Colloid (Encyclopedia of Science)
Colloids are mixtures whose particles are larger than the size of a molecule but smaller than particles that can be seen with the naked eye. Colloids are one of three major types of mixtures, the other two being solutions and suspensions. The three kinds of mixtures are distinguished by the size of the particles that make them up. The particles in a solution are about the size of molecules, approximately 1 nanometer (1 billionth of a meter) in diameter. Those that make up suspensions are larger than 1,000 nanometers. Finally, colloidal particles range in size between 1 and 1,000 nanometers. Colloids are also called colloidal dispersions because the particles of which they are made are dispersed, or spread out, through the mixture.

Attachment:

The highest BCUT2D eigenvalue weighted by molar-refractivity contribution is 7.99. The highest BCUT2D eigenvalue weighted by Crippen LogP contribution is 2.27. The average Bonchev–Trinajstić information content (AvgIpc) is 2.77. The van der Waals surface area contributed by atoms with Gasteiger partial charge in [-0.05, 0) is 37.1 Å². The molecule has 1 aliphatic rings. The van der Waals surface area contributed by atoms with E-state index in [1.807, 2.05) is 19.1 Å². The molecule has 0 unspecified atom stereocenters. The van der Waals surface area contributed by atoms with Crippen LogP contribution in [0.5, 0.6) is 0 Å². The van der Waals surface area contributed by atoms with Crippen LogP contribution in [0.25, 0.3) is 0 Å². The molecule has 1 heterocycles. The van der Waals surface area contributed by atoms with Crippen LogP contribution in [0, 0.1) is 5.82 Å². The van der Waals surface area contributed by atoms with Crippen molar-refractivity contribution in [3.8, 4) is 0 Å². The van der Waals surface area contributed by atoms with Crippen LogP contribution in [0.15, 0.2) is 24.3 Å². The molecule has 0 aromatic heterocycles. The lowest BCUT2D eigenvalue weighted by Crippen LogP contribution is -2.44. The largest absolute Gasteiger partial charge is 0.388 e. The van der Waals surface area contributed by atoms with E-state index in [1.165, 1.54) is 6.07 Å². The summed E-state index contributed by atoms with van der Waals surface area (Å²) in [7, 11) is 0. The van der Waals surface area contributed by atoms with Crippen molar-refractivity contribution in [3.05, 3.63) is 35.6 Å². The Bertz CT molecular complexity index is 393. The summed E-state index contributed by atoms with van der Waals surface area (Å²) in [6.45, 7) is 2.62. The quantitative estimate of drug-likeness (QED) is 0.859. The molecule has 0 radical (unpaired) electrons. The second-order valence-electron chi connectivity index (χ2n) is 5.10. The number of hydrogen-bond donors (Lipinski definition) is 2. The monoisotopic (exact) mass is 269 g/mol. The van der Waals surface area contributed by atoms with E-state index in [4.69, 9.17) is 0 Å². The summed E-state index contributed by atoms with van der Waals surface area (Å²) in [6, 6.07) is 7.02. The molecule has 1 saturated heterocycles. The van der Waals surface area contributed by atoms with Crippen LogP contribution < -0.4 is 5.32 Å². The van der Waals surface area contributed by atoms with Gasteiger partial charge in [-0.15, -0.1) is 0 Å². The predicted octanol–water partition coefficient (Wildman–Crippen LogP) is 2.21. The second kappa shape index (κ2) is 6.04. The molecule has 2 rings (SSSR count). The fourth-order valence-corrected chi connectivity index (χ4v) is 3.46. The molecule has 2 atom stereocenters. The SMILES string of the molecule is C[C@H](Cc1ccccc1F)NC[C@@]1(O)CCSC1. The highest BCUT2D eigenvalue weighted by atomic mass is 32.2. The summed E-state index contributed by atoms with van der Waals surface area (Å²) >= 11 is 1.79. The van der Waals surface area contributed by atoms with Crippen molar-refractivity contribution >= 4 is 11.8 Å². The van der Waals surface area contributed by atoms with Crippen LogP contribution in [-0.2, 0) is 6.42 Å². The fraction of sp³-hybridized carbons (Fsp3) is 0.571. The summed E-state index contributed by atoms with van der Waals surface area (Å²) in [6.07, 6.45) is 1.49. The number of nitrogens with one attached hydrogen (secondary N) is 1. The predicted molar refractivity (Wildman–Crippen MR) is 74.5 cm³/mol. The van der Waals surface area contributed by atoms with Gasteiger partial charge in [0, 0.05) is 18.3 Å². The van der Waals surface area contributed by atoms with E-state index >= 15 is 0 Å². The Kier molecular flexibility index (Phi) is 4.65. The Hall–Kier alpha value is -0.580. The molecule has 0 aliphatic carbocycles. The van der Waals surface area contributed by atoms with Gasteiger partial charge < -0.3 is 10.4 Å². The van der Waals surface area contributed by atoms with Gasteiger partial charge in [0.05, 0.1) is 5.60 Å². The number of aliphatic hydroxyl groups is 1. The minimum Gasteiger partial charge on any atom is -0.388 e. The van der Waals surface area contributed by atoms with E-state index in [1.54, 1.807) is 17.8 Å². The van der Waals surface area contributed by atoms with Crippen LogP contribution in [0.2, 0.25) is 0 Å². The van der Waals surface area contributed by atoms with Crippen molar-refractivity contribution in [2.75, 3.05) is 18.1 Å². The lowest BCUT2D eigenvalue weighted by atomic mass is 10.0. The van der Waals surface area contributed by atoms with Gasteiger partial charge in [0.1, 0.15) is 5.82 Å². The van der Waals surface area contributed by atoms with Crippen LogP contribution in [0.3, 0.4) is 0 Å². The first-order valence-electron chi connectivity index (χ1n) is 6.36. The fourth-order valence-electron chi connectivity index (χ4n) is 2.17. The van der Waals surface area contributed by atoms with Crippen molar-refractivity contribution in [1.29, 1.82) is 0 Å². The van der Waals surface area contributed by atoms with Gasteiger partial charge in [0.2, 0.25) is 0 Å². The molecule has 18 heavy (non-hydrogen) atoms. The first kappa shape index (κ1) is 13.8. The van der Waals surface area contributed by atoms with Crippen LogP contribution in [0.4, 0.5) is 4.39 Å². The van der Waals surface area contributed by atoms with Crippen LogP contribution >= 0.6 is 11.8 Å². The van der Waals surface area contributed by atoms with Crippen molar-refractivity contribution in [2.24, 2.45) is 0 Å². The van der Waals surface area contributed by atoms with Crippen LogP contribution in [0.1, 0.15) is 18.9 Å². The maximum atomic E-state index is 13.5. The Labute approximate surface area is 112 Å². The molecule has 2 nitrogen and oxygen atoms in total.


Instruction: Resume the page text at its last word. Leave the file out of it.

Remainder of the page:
Types of colloids
Colloids are common in everyday life. Some examples include whipped cream, mayonnaise, milk, butter, gelatin, jelly, muddy water, plaster, colored glass, and paper.
Every colloid consists of two parts: colloidal particles and the dispersing medium. The dispersing medium is the substance in which the colloidal particles are distributed. In muddy water, for example, the colloidal particles are tiny grains of sand, silt, and clay. The dispersing medium is the water in which these particles are suspended.
Colloids can be made from almost any combination of gas, liquid, and solid....
(The entire section is 531 words.)
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